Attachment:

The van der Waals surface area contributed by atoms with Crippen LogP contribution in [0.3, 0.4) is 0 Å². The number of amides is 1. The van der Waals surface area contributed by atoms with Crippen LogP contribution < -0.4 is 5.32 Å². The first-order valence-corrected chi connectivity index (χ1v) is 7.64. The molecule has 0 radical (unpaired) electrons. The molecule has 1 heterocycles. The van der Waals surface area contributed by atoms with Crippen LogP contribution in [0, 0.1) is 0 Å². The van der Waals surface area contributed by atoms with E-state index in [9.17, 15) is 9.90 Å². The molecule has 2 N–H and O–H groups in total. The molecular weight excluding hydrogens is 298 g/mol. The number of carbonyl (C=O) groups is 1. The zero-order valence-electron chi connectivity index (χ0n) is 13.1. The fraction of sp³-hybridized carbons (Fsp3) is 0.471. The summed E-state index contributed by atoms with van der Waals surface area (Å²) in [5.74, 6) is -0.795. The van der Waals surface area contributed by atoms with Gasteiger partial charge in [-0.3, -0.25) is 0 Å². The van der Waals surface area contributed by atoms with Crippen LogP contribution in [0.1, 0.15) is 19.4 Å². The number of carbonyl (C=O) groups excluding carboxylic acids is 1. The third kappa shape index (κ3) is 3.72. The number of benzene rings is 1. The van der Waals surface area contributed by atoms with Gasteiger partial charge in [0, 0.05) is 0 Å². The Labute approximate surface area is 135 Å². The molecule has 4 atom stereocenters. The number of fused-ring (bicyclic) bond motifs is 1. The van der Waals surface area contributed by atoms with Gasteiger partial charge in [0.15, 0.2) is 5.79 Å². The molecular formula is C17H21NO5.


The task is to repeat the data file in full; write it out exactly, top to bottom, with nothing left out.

The van der Waals surface area contributed by atoms with Crippen LogP contribution in [0.3, 0.4) is 0 Å². The number of amides is 1. The van der Waals surface area contributed by atoms with Crippen LogP contribution < -0.4 is 5.32 Å². The first-order valence-corrected chi connectivity index (χ1v) is 7.64. The molecule has 0 radical (unpaired) electrons. The molecule has 1 heterocycles. The van der Waals surface area contributed by atoms with Crippen LogP contribution in [0, 0.1) is 0 Å². The van der Waals surface area contributed by atoms with E-state index in [9.17, 15) is 9.90 Å². The molecule has 2 N–H and O–H groups in total. The molecular weight excluding hydrogens is 298 g/mol. The number of carbonyl (C=O) groups is 1. The zero-order valence-electron chi connectivity index (χ0n) is 13.1. The fraction of sp³-hybridized carbons (Fsp3) is 0.471. The summed E-state index contributed by atoms with van der Waals surface area (Å²) in [5.74, 6) is -0.795. The van der Waals surface area contributed by atoms with Gasteiger partial charge in [-0.3, -0.25) is 0 Å². The van der Waals surface area contributed by atoms with Crippen LogP contribution in [0.1, 0.15) is 19.4 Å². The number of carbonyl (C=O) groups excluding carboxylic acids is 1. The third kappa shape index (κ3) is 3.72. The number of benzene rings is 1. The van der Waals surface area contributed by atoms with Gasteiger partial charge in [0, 0.05) is 0 Å². The Labute approximate surface area is 135 Å². The molecule has 4 atom stereocenters. The number of fused-ring (bicyclic) bond motifs is 1. The van der Waals surface area contributed by atoms with Gasteiger partial charge in [0.15, 0.2) is 5.79 Å². The molecular formula is C17H21NO5.